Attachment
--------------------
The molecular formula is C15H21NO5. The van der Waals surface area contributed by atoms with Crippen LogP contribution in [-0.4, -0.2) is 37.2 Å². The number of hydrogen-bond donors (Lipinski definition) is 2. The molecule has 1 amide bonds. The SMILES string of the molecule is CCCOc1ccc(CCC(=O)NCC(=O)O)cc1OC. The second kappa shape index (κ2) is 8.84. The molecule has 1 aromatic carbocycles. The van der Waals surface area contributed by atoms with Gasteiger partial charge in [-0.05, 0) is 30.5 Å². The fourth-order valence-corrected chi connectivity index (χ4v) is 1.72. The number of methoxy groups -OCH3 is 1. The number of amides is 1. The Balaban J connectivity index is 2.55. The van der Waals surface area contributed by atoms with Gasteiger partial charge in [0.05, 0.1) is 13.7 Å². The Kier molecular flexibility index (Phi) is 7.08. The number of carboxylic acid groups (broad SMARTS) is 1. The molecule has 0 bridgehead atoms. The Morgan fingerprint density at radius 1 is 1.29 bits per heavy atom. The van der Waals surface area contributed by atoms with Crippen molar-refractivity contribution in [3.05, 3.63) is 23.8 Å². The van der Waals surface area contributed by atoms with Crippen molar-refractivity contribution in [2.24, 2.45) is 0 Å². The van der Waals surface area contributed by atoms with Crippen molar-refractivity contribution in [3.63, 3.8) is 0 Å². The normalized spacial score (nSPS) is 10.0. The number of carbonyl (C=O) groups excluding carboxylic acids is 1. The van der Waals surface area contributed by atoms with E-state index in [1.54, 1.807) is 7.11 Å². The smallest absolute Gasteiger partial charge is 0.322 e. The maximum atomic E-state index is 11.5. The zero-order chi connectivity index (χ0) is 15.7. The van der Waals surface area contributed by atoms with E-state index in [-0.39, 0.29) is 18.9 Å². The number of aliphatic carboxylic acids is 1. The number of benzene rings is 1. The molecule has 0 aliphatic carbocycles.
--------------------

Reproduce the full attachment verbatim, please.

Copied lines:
The molecular formula is C15H21NO5. The van der Waals surface area contributed by atoms with Crippen LogP contribution in [-0.4, -0.2) is 37.2 Å². The number of hydrogen-bond donors (Lipinski definition) is 2. The molecule has 1 amide bonds. The SMILES string of the molecule is CCCOc1ccc(CCC(=O)NCC(=O)O)cc1OC. The second kappa shape index (κ2) is 8.84. The molecule has 1 aromatic carbocycles. The van der Waals surface area contributed by atoms with Gasteiger partial charge in [-0.05, 0) is 30.5 Å². The fourth-order valence-corrected chi connectivity index (χ4v) is 1.72. The number of methoxy groups -OCH3 is 1. The number of amides is 1. The Balaban J connectivity index is 2.55. The van der Waals surface area contributed by atoms with Gasteiger partial charge in [0.05, 0.1) is 13.7 Å². The Kier molecular flexibility index (Phi) is 7.08. The number of carboxylic acid groups (broad SMARTS) is 1. The molecule has 0 bridgehead atoms. The Morgan fingerprint density at radius 1 is 1.29 bits per heavy atom. The van der Waals surface area contributed by atoms with Crippen molar-refractivity contribution in [3.05, 3.63) is 23.8 Å². The van der Waals surface area contributed by atoms with Crippen molar-refractivity contribution in [2.24, 2.45) is 0 Å². The van der Waals surface area contributed by atoms with Crippen molar-refractivity contribution in [3.63, 3.8) is 0 Å². The normalized spacial score (nSPS) is 10.0. The number of carbonyl (C=O) groups excluding carboxylic acids is 1. The van der Waals surface area contributed by atoms with E-state index in [1.54, 1.807) is 7.11 Å². The smallest absolute Gasteiger partial charge is 0.322 e. The maximum atomic E-state index is 11.5. The zero-order chi connectivity index (χ0) is 15.7. The van der Waals surface area contributed by atoms with E-state index in [-0.39, 0.29) is 18.9 Å². The number of aliphatic carboxylic acids is 1. The number of benzene rings is 1. The molecule has 0 aliphatic carbocycles.